• U.S.

Will We Ever Cure…

4 minute read
Michael D. Lemonick


Dermatologists have long known that inactive hair follicles aren’t dead; they’re just catatonic. Drugs like Rogaine can rouse some of them to boost hairiness by a few percentage points. But true hair regrowth has so far eluded the experts.

An experiment at Cornell’s Weill Medical College, though, may hint at a real baldness cure. The key is a gene known as SHH. In embryos SHH controls brain development, but in mature animals–including humans–it governs natural on-off cycles of hair growth. And sure enough, when scientists inserted SHH into mouse hair follicles (using a common cold virus as their splicing tool), the dozing follicles woke up and performed.

Can SHH wake human cells stuck in the “off” position? Dermatologists won’t know for sure until they try; they also won’t know about side effects (SHH in big doses can trigger skin cancer, though the mice have shown no sign of it so far). But the research suggests that the new hope genetics is bringing to victims of cancer and other devastating diseases may also cover the merely bald.


The conventional wisdom says no, but by mid-century that assessment–along with the sniffles–may well be ancient history. Colds are considered incurable today because it would take months to come up with a vaccine for every new strain. That’s fine for the flu, which breeds in animals and only jumps over to humans every year or two. But colds mutate even while they’re infecting you, and new strains pop up so often that by the time drugmakers create a vaccine against one variation, the serum is already out of date.

The flu may yet point the way toward a cold cure though. Scientists at the University of Ghent, in Belgium, have found a protein called M2 that seems to be present in virtually every flu strain known to man. Using that knowledge, they have made a vaccine that they think could protect against all flus–old, new and those not yet in existence.

If a similar protein is found in cold viruses–a protein that’s present no matter what strain is involved–then it is possible that by 2025 or so, children could be getting a universal cold vaccine. And then they will have to listen to us old geezers reminisce about the days when we used to carry a small white cloth called a handkerchief.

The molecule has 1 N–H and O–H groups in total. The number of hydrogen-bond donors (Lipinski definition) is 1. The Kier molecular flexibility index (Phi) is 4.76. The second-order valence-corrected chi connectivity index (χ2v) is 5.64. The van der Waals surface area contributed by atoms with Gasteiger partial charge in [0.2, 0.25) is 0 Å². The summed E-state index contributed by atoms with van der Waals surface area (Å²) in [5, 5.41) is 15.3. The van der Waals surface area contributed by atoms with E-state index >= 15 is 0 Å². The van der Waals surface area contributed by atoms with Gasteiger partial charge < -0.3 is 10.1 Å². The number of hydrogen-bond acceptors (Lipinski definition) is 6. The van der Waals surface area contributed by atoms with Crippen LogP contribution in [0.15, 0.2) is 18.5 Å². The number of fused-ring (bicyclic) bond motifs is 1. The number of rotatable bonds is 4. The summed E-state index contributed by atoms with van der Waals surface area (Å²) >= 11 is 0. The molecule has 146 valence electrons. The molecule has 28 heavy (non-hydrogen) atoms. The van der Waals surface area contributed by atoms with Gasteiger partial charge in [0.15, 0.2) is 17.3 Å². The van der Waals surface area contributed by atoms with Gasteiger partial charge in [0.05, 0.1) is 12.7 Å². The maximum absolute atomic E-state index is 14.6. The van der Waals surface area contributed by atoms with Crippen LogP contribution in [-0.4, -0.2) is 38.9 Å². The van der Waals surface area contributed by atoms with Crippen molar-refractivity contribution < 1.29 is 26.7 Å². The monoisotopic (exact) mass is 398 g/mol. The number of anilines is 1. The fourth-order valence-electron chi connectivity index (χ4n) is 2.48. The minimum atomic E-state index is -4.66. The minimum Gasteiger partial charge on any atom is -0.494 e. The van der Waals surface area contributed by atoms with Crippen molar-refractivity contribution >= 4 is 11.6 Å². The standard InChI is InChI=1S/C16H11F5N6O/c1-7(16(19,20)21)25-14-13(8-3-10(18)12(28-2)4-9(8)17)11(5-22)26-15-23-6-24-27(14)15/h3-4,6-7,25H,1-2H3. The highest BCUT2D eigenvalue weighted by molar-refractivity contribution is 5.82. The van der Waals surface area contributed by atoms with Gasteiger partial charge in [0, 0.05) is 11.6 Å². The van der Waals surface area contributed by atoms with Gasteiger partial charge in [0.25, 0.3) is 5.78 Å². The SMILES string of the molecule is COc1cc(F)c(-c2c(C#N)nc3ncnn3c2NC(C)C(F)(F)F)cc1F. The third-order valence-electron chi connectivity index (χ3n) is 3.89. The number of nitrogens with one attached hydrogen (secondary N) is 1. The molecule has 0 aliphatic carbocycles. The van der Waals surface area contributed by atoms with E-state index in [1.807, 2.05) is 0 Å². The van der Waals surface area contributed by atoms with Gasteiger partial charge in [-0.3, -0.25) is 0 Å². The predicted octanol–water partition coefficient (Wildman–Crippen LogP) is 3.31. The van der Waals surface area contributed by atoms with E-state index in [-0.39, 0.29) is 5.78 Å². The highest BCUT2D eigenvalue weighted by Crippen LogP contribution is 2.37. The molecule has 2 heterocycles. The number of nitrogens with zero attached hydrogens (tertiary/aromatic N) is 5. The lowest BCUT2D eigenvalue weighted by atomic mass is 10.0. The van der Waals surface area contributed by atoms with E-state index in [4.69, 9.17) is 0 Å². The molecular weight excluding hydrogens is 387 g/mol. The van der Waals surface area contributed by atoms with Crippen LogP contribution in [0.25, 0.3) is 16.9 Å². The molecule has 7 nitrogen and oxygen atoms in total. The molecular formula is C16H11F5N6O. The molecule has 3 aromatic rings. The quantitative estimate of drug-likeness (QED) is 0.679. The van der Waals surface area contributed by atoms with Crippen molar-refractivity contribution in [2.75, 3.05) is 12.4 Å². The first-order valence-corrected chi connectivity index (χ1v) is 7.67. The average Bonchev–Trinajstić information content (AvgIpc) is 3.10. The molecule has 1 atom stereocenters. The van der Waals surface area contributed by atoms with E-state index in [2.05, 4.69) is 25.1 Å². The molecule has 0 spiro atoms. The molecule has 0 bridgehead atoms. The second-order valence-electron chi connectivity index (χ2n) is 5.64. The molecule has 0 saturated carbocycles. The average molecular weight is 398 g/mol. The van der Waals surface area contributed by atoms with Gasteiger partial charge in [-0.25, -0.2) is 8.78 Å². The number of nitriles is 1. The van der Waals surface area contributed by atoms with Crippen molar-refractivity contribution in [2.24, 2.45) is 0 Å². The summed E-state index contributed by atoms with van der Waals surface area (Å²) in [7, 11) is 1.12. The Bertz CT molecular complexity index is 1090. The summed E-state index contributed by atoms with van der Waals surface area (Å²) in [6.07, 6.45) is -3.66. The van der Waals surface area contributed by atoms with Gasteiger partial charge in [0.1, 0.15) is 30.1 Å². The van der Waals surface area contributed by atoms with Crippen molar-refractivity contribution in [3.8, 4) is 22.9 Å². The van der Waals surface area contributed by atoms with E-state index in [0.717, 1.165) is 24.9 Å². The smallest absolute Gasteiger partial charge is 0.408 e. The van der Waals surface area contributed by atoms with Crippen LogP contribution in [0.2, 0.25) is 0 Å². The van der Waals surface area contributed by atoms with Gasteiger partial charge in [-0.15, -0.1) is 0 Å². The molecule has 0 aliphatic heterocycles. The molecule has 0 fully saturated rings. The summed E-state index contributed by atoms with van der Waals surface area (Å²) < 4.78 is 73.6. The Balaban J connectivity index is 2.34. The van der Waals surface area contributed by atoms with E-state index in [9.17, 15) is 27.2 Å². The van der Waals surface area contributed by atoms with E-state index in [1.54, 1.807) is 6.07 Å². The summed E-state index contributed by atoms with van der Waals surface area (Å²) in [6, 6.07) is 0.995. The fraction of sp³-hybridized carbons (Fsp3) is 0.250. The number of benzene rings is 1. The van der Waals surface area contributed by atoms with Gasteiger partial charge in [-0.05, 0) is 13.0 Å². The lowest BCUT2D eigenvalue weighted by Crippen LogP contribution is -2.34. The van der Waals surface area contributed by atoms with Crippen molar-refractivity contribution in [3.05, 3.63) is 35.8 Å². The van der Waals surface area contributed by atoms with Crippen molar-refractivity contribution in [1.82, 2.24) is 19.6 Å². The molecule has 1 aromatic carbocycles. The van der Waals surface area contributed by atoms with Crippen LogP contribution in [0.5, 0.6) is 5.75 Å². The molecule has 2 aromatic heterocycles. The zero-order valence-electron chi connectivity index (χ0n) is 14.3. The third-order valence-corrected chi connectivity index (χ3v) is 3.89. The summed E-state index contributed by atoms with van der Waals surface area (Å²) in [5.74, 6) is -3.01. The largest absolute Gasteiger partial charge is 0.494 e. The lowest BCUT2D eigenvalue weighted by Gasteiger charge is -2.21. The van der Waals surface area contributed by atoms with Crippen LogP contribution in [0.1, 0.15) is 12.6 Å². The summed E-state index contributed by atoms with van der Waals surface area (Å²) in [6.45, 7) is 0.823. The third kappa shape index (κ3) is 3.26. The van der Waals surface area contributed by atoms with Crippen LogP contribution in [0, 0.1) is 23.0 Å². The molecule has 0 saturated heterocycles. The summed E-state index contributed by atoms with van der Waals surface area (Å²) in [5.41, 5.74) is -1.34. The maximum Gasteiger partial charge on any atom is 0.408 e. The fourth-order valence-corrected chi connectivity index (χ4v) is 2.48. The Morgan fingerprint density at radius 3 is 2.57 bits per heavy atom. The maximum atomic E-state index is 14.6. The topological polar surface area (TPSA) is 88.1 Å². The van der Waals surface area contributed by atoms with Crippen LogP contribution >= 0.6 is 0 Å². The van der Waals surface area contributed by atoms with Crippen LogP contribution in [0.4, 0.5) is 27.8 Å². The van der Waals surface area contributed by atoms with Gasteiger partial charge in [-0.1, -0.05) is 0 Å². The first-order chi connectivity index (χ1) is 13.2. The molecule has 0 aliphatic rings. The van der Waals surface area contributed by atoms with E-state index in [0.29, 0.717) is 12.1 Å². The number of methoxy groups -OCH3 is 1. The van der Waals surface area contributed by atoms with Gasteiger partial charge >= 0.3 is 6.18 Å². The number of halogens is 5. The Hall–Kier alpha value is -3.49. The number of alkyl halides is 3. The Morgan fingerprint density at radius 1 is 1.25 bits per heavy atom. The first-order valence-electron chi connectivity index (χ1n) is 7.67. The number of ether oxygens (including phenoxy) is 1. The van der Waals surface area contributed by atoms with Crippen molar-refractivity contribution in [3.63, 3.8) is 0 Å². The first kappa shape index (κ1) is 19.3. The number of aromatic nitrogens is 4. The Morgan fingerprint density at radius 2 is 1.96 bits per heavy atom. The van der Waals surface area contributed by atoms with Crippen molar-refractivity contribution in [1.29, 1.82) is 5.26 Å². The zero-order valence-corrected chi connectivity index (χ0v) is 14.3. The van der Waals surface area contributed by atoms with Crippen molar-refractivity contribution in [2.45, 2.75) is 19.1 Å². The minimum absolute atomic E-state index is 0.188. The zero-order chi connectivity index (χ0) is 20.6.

Afraid not. Bad breath isn’t an illness; it’s merely a symptom of something else. In some cases, the something else really is an illness–diabetes, for example, or some kidney disorder or an infection of the sinuses or bronchial tubes or gums. Infections can usually be cured, and if you’re suffering from an incurable one or from another serious condition, bad breath is the least of your problems.

Another cause is foods like onions or garlic, in which case you’re out of luck: essential oils from such foods get into the blood, then into the lungs, then out with each exhaled breath. Even in the 21st century, if you want the flavor, you risk disfavor.

The most common reason for bad breath, though, is, to put it delicately, food molecules rotting in the mouth. Mouthwash masks the smell, but ultimately you have to get rid of the stuff. Brushing and flossing remove larger particles, but dentists suggest brushing the back of the tongue as well, where food residues and bacteria congregate. The microscopic bits that remain must be flushed down by drink or saliva (morning breath occurs because salivation shuts down at night). But if you’re waiting for a true cure, it won’t happen until we eat all our food in pill form. In other words, don’t hold your breath.

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